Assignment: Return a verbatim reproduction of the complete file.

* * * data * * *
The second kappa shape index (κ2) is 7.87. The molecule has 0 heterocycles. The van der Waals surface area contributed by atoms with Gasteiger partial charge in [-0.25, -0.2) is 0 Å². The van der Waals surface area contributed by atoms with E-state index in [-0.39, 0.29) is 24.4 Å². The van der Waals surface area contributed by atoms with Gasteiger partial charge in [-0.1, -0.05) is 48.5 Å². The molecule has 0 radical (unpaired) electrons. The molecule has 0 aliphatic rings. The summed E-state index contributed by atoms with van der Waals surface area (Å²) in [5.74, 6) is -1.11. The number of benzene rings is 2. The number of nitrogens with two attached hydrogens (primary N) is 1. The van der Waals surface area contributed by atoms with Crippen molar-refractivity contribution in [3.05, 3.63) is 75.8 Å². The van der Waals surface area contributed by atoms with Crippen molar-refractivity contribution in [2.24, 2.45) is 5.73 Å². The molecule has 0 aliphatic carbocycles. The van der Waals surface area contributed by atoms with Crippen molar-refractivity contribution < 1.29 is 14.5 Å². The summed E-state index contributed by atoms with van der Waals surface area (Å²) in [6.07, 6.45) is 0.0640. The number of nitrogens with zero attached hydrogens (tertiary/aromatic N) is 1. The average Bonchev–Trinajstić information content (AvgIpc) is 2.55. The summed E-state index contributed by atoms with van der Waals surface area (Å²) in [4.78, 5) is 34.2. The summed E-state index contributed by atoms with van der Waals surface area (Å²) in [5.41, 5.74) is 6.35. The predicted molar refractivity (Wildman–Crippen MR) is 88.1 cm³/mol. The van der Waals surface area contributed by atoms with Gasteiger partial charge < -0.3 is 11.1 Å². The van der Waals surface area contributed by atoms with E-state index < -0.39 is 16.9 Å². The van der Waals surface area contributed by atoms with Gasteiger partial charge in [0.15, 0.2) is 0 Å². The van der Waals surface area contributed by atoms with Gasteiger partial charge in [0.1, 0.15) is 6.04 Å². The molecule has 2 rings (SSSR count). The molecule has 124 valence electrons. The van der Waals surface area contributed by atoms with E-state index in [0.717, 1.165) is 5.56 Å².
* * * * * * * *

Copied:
The second kappa shape index (κ2) is 7.87. The molecule has 0 heterocycles. The van der Waals surface area contributed by atoms with Gasteiger partial charge in [-0.25, -0.2) is 0 Å². The van der Waals surface area contributed by atoms with E-state index in [-0.39, 0.29) is 24.4 Å². The van der Waals surface area contributed by atoms with Gasteiger partial charge in [-0.1, -0.05) is 48.5 Å². The molecule has 0 radical (unpaired) electrons. The molecule has 0 aliphatic rings. The summed E-state index contributed by atoms with van der Waals surface area (Å²) in [5.74, 6) is -1.11. The number of benzene rings is 2. The number of nitrogens with two attached hydrogens (primary N) is 1. The van der Waals surface area contributed by atoms with Crippen molar-refractivity contribution in [3.05, 3.63) is 75.8 Å². The van der Waals surface area contributed by atoms with Crippen molar-refractivity contribution in [2.24, 2.45) is 5.73 Å². The molecule has 0 aliphatic carbocycles. The van der Waals surface area contributed by atoms with Crippen molar-refractivity contribution < 1.29 is 14.5 Å². The summed E-state index contributed by atoms with van der Waals surface area (Å²) in [6.07, 6.45) is 0.0640. The number of nitrogens with zero attached hydrogens (tertiary/aromatic N) is 1. The average Bonchev–Trinajstić information content (AvgIpc) is 2.55. The summed E-state index contributed by atoms with van der Waals surface area (Å²) in [4.78, 5) is 34.2. The summed E-state index contributed by atoms with van der Waals surface area (Å²) in [5.41, 5.74) is 6.35. The predicted molar refractivity (Wildman–Crippen MR) is 88.1 cm³/mol. The van der Waals surface area contributed by atoms with Gasteiger partial charge < -0.3 is 11.1 Å². The van der Waals surface area contributed by atoms with E-state index < -0.39 is 16.9 Å². The van der Waals surface area contributed by atoms with Gasteiger partial charge in [0.15, 0.2) is 0 Å². The van der Waals surface area contributed by atoms with Gasteiger partial charge in [0.1, 0.15) is 6.04 Å². The molecule has 2 rings (SSSR count). The molecule has 124 valence electrons. The van der Waals surface area contributed by atoms with E-state index in [0.717, 1.165) is 5.56 Å².